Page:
There is a fascinating story to be told in Franz Kafka’s involvement with the Yiddish theater in Prague during 1912 but Lu Hauser’s play isn’t it. "Prague, 1912 (The Savoy Café Yiddish Theatre)" is both episodic and repetitious without being clear as to the point that it is making. It simply seems to be a collection of scenes on the same themes that endlessly repeats itself. As Paula Vogel’s "Indecent" has demonstrated, there is a renewed interest in the Yiddish theater but "Prague, 1912" has not brought to life this world that is now gone with the wind. [more]

A Soldier’s Play

October 1, 2017

Director Charles Weldon acted in the 1983, Mark Taper Forum’s Los Angeles production, and besides his meticulous casting he has perfectly rendered this revival. Mr. Weldon’s physical staging inventively, precisely and aesthetically utilizes the large stage to faithfully realize the material. [more]

“Rosalee Pritchett” & “The Perry’s Mission”: Two one-act plays

April 12, 2017

"Rosalee Pritchett" and "The Perry's Mission" are in the provocative tradition of such works of the period as Amiri Baraka’s 1964 play Dutchman and Melvin Van Peebles’ 1970 film "Watermelon Man." This exemplary production brings attention to these neglected playwrights, and is a welcome opportunity to experience their unsettling power. [more]

Golgotha

January 27, 2017

Mr. Refael’s simple but well-crafted scenario takes place in a contemporary apartment in Israel, and has the elderly Salvado looking back at his past. This is theatrically achieved by having him directly addressing the audience. His best friend and fellow survivor is to be honored at the Holocaust memorial center Yad Vashem during a ceremony where he will light a torch. When he becomes incapacitated, that task falls to Salvado. This situation instigates a flood of painful reminiscences that explore his guilt at having survived. [more]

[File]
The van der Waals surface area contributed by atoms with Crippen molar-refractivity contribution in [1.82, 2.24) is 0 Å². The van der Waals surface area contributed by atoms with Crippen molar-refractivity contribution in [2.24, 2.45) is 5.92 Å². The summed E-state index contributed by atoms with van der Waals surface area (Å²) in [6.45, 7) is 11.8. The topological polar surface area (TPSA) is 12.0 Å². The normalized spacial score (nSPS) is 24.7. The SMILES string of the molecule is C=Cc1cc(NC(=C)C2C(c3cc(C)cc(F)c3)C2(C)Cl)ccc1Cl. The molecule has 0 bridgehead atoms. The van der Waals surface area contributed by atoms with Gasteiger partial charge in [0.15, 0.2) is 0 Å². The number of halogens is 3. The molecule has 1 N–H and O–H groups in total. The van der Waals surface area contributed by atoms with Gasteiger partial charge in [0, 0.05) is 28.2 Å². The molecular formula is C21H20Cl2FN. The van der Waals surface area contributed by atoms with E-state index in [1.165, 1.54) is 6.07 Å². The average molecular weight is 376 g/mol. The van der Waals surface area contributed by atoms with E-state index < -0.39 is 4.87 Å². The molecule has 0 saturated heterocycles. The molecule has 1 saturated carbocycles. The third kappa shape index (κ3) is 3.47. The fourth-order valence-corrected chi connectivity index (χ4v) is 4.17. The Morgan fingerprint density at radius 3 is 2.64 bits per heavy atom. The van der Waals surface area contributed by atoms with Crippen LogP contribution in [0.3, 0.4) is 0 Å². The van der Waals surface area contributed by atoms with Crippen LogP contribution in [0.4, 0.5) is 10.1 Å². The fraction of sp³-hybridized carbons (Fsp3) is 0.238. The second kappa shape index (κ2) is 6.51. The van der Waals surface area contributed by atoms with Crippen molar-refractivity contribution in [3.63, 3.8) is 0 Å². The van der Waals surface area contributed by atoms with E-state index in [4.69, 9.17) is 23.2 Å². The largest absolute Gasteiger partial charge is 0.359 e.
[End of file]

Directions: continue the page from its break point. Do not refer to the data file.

Allen Wilder 2.0

January 21, 2016

Joe Casey is a charming actor. He exudes a “playboy” vibe which goes hand-in-hand with the character of Michael whose vices range from women to booze and back again. Casey shows an understanding of a man who is largely misunderstood and actually well-intentioned. Steph Van Vlack plays the role of Donna. Nearing 50 and a divorcée with a child, Donna is conflicted in light of the fact that she—a woman of her age—is engaging in an apparent “one night stand.” Among other things, this is also a character deeply disturbed that she’s actually considering sleeping with the child she used to babysit for all those years ago. Van Vlack brings a necessary uncertainty to the character. Playing a woman of certain age, Van Vlack’s performance indicates that Donna still has deep insecurities and still has quite a bit to learn about relationships. [more]

Half Moon Bay

October 11, 2015

Under Margarett Perry’s careful direction, Half Moon Bay, challenges an audience to try and decipher Richie’s infatuation with Alicia and what type of relationship he wants with her. Her mysterious ways question if she even wants his help at all or if his obsession clouds his otherwise logical judgment. Dumeng is the perfect mix of purity and puzzlement when she doesn’t even recall where she grew up or who her family is. The only concern she has is her baby who was taken away from her as she worked hard at part-time job after part-time job to make ends meet. The audience is left to ponder what her motives are and if there is any rationale to Richie’s decision to invest in her life. The do-gooder in him is admirable but the price he pays to help this woman is heartbreaking, causing the audience to feel sympathy as well as concern for his condition. [more]

Six Passionate Women

October 15, 2014

Structurally, it is a collection of vignettes that all end in a blackout, punctuated with the sounds of composer Nino Rota’s lively music used in many of Fellini’s films. Here, it comes across as a bunch of connected, superficial comedy sketches, many of which fall flat. The actors, though all are talented, in some cases don't quite fit their roles but commendably do their best. The overall effect at times is of awkwardness and pacing that is less than comic. [more]